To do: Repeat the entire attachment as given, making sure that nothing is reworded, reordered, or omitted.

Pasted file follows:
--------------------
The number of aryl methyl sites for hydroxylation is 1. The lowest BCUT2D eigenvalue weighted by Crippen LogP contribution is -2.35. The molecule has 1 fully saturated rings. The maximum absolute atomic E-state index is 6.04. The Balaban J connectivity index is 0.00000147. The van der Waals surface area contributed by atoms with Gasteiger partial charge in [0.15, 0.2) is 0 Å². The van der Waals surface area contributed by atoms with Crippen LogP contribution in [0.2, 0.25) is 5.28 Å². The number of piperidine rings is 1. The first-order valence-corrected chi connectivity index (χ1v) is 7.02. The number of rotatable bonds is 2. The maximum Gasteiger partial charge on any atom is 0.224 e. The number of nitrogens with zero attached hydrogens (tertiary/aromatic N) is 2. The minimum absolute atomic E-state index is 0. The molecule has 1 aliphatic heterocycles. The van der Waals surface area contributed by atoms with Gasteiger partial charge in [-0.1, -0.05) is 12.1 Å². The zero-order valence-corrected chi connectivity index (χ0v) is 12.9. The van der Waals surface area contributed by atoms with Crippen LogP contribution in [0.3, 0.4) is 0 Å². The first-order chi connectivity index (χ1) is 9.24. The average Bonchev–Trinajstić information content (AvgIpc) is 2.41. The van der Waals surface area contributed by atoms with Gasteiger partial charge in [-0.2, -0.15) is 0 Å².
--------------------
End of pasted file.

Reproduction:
The number of aryl methyl sites for hydroxylation is 1. The lowest BCUT2D eigenvalue weighted by Crippen LogP contribution is -2.35. The molecule has 1 fully saturated rings. The maximum absolute atomic E-state index is 6.04. The Balaban J connectivity index is 0.00000147. The van der Waals surface area contributed by atoms with Gasteiger partial charge in [0.15, 0.2) is 0 Å². The van der Waals surface area contributed by atoms with Crippen LogP contribution in [0.2, 0.25) is 5.28 Å². The number of piperidine rings is 1. The first-order valence-corrected chi connectivity index (χ1v) is 7.02. The number of rotatable bonds is 2. The maximum Gasteiger partial charge on any atom is 0.224 e. The number of nitrogens with zero attached hydrogens (tertiary/aromatic N) is 2. The minimum absolute atomic E-state index is 0. The molecule has 1 aliphatic heterocycles. The van der Waals surface area contributed by atoms with Gasteiger partial charge in [-0.1, -0.05) is 12.1 Å². The zero-order valence-corrected chi connectivity index (χ0v) is 12.9. The van der Waals surface area contributed by atoms with Crippen LogP contribution in [0.3, 0.4) is 0 Å². The first-order chi connectivity index (χ1) is 9.24. The average Bonchev–Trinajstić information content (AvgIpc) is 2.41. The van der Waals surface area contributed by atoms with Gasteiger partial charge in [-0.2, -0.15) is 0 Å².